Roby: Let’s turn our attention to a controversy that erupted this past week between the two of you actually. It was a little controversy over Democratic assertion that Republican want to raise sales taxes in this state as a balance for a cut in the income tax. I’m going to grant you the premise of your argument, but there has to be some balance. But would you admit that it’s not in the party platform - this raising sales tax plank — that you had out there in your original press release.
Candace: The language that they adopted as part of their party platform is actually worse from what they had in there previously. Previously, they said that they would cap the state sales tax increase by two percent. There’s already one Republican plan out there that says they would increase it by three percent. Now, they are just saying that they would replace it with an “equitable” tax system, and I have no idea what that looks like or what kind of tax hikes are in there. And more so, Arkansas families are concerned about how it is exactly it is that Republicans want to pay for their plan — whether that’s through sales tax increases or other tax increases.
Roby: Okay the language is not in there, but there is language in there about an “equitable” method to balance this out. What does that mean?
Katherine: Well, first I want to say that Arkansas Democrats are wrong on the facts. There is no plan to raise the sales tax in Arkansas. In fact, I brought with me a copy of our party platform as well as a copy of our House SIMPLE plan. If you can find anywhere in these two documents where Republicans want to raise taxes, then I will personally make a donation to the head of the Democratic Party, President Barack Obama.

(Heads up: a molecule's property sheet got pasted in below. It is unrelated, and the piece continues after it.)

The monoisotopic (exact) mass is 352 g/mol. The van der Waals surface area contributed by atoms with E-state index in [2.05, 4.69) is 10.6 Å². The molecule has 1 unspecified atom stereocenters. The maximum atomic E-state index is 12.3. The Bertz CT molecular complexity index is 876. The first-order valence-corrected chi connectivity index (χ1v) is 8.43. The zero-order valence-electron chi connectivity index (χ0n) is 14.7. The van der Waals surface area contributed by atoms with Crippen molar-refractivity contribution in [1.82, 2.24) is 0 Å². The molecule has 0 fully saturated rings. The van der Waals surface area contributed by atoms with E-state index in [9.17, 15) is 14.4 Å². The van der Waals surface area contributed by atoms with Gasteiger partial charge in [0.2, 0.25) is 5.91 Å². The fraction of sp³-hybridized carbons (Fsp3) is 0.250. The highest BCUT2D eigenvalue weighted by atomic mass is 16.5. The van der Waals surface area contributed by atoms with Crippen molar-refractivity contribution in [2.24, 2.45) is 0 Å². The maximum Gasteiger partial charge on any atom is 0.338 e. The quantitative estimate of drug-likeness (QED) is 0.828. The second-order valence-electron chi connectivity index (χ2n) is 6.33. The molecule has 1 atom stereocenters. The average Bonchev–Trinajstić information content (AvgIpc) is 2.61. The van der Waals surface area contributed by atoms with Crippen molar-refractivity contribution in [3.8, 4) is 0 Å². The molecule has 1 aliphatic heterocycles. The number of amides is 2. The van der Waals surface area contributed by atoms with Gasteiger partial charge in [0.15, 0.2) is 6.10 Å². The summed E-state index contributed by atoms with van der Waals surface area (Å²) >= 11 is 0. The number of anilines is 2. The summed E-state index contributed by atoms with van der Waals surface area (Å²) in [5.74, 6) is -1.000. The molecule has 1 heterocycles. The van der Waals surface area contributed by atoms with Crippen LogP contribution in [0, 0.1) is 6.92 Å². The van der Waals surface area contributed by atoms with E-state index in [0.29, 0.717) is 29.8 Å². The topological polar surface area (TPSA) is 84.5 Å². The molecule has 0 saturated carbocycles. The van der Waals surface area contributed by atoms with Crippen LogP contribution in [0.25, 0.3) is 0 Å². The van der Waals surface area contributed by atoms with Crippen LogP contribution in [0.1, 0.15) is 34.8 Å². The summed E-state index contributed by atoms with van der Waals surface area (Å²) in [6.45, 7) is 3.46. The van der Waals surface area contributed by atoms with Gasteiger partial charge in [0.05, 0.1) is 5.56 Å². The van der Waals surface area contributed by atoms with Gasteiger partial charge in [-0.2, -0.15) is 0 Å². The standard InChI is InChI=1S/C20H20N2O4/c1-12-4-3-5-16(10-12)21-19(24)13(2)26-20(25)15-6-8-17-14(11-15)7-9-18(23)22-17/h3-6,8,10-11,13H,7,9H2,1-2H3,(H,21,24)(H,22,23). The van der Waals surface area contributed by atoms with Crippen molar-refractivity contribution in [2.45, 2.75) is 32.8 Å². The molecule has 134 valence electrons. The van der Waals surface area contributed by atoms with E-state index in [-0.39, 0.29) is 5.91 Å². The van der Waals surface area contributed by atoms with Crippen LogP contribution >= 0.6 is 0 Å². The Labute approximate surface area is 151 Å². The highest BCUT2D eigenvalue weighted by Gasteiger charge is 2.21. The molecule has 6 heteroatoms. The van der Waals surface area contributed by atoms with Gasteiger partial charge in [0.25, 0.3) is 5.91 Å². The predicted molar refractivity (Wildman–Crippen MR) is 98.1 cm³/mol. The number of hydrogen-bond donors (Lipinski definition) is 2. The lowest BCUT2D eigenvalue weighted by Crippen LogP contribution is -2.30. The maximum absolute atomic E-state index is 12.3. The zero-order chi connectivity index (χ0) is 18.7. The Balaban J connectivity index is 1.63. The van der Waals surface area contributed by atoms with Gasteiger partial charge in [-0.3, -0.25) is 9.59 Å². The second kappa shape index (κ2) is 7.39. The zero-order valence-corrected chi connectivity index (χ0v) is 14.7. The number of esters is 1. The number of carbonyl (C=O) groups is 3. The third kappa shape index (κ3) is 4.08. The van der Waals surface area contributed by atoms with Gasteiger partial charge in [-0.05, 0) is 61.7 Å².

Roby: Well I would point out that the language in the platform says “replace the state income tax with a more equitable method of taxation.” If you’re going to reduce the income tax, then you’re going to have to raise another tax, which is what you’re challenge just was.
Katherine: Bottom line is that our income tax is unfair. It puts our state at a disadvantage with surrounding states when it comes to job creation. Republicans have a plan to reform our income tax in Arkansas. You can read the details of that plan online — It’s called the SIMPLE plan at arhouse.org. Read that online; it’s for every Arkansan to see. But again, Republicans do not want to raise the sales tax. There is no plan out there. I’ve presented these two documents. Again, you can review them. There is nothing in these two documents that says “Republicans want to raise taxes on Arkansans.”
Roby: Katherine has spoken. She says there is no language in there that says that.
Candace: Well, I would like to have some more information from you about what an “equitable tax system” looks like. If it’s not an increase in the state sales tax as your party has previously proposed, it is a flat tax? Is it an increase in the gas tax? All of those things would be detrimental to Arkansas families and it’s not in their best interests. Arkansas Democrats, on the other hand, have a record of cutting taxes in our state. We’ve cut more taxes than in our entire states history and delivered over $245 million every year back to Arkansas families through tax cuts like the grocery tax cut. We want to continue that kind of progress.
Roby: Go ahead Katherine.
Katherine: You know you speak of the grocery tax cut. Governor Mike Beebe was able to reduce the grocery tax cut, and Arkansas Republicans believe that we can reduce the income tax. It’s a matter of priorities. We either grow government or we reduce taxes, and Republicans support reducing the tax burden on hard-working Arkansas taxpayers.
Watch the full exchange here.